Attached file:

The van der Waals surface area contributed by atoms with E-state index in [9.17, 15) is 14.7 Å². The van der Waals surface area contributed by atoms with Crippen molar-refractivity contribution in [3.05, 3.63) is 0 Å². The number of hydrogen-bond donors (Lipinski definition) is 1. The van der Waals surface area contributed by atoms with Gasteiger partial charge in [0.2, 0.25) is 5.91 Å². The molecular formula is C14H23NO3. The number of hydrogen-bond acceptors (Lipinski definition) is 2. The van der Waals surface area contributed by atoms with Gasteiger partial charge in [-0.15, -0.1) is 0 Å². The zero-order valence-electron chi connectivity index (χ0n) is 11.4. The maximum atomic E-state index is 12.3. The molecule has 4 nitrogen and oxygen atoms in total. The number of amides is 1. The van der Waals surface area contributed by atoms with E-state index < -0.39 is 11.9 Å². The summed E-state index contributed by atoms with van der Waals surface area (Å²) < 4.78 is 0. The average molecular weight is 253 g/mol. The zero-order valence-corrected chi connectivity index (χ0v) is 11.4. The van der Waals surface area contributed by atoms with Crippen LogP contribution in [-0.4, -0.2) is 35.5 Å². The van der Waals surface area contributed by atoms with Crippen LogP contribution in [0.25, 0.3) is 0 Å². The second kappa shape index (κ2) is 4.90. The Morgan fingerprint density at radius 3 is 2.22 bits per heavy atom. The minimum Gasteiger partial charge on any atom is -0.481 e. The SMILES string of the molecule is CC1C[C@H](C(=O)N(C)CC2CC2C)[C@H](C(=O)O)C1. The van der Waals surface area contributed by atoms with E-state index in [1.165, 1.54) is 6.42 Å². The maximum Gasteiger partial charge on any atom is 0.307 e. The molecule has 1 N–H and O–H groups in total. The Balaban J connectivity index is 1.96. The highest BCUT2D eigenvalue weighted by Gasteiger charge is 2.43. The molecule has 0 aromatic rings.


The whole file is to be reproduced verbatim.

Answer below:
The van der Waals surface area contributed by atoms with E-state index in [9.17, 15) is 14.7 Å². The van der Waals surface area contributed by atoms with Crippen molar-refractivity contribution in [3.05, 3.63) is 0 Å². The number of hydrogen-bond donors (Lipinski definition) is 1. The van der Waals surface area contributed by atoms with Gasteiger partial charge in [0.2, 0.25) is 5.91 Å². The molecular formula is C14H23NO3. The number of hydrogen-bond acceptors (Lipinski definition) is 2. The van der Waals surface area contributed by atoms with Gasteiger partial charge in [-0.15, -0.1) is 0 Å². The zero-order valence-electron chi connectivity index (χ0n) is 11.4. The maximum atomic E-state index is 12.3. The molecule has 4 nitrogen and oxygen atoms in total. The number of amides is 1. The van der Waals surface area contributed by atoms with E-state index < -0.39 is 11.9 Å². The summed E-state index contributed by atoms with van der Waals surface area (Å²) < 4.78 is 0. The average molecular weight is 253 g/mol. The zero-order valence-corrected chi connectivity index (χ0v) is 11.4. The van der Waals surface area contributed by atoms with Crippen LogP contribution in [-0.4, -0.2) is 35.5 Å². The van der Waals surface area contributed by atoms with Crippen LogP contribution in [0.25, 0.3) is 0 Å². The second kappa shape index (κ2) is 4.90. The Morgan fingerprint density at radius 3 is 2.22 bits per heavy atom. The minimum Gasteiger partial charge on any atom is -0.481 e. The SMILES string of the molecule is CC1C[C@H](C(=O)N(C)CC2CC2C)[C@H](C(=O)O)C1. The van der Waals surface area contributed by atoms with E-state index in [1.165, 1.54) is 6.42 Å². The maximum Gasteiger partial charge on any atom is 0.307 e. The molecule has 1 N–H and O–H groups in total. The Balaban J connectivity index is 1.96. The highest BCUT2D eigenvalue weighted by Gasteiger charge is 2.43. The molecule has 0 aromatic rings.